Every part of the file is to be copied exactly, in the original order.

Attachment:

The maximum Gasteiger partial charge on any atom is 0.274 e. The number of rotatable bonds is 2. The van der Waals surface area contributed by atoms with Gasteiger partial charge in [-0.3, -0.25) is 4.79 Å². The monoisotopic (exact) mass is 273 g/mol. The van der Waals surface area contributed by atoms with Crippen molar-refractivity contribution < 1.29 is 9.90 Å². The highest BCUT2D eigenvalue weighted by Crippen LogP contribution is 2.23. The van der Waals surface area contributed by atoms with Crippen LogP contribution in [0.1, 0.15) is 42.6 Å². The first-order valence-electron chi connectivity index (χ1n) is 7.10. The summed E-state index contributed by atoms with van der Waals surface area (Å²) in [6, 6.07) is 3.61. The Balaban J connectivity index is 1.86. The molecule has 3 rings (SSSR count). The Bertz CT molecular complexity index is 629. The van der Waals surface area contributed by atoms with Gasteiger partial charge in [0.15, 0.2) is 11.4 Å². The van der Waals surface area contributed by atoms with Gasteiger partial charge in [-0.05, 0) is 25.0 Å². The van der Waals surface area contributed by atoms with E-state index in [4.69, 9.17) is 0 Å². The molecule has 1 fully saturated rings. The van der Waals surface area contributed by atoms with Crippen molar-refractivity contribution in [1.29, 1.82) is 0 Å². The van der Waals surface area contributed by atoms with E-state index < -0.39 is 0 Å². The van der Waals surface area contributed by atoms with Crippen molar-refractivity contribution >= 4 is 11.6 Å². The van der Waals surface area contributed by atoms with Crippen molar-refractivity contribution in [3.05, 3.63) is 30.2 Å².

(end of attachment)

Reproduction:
The maximum Gasteiger partial charge on any atom is 0.274 e. The number of rotatable bonds is 2. The van der Waals surface area contributed by atoms with Gasteiger partial charge in [-0.3, -0.25) is 4.79 Å². The monoisotopic (exact) mass is 273 g/mol. The van der Waals surface area contributed by atoms with Crippen molar-refractivity contribution < 1.29 is 9.90 Å². The highest BCUT2D eigenvalue weighted by Crippen LogP contribution is 2.23. The van der Waals surface area contributed by atoms with Crippen LogP contribution in [0.1, 0.15) is 42.6 Å². The first-order valence-electron chi connectivity index (χ1n) is 7.10. The summed E-state index contributed by atoms with van der Waals surface area (Å²) in [6, 6.07) is 3.61. The Balaban J connectivity index is 1.86. The molecule has 3 rings (SSSR count). The Bertz CT molecular complexity index is 629. The van der Waals surface area contributed by atoms with Gasteiger partial charge in [0.15, 0.2) is 11.4 Å². The van der Waals surface area contributed by atoms with Gasteiger partial charge in [-0.05, 0) is 25.0 Å². The van der Waals surface area contributed by atoms with E-state index in [4.69, 9.17) is 0 Å². The molecule has 1 fully saturated rings. The van der Waals surface area contributed by atoms with Crippen molar-refractivity contribution in [1.29, 1.82) is 0 Å². The van der Waals surface area contributed by atoms with E-state index < -0.39 is 0 Å². The van der Waals surface area contributed by atoms with Crippen molar-refractivity contribution >= 4 is 11.6 Å². The van der Waals surface area contributed by atoms with Crippen molar-refractivity contribution in [3.05, 3.63) is 30.2 Å².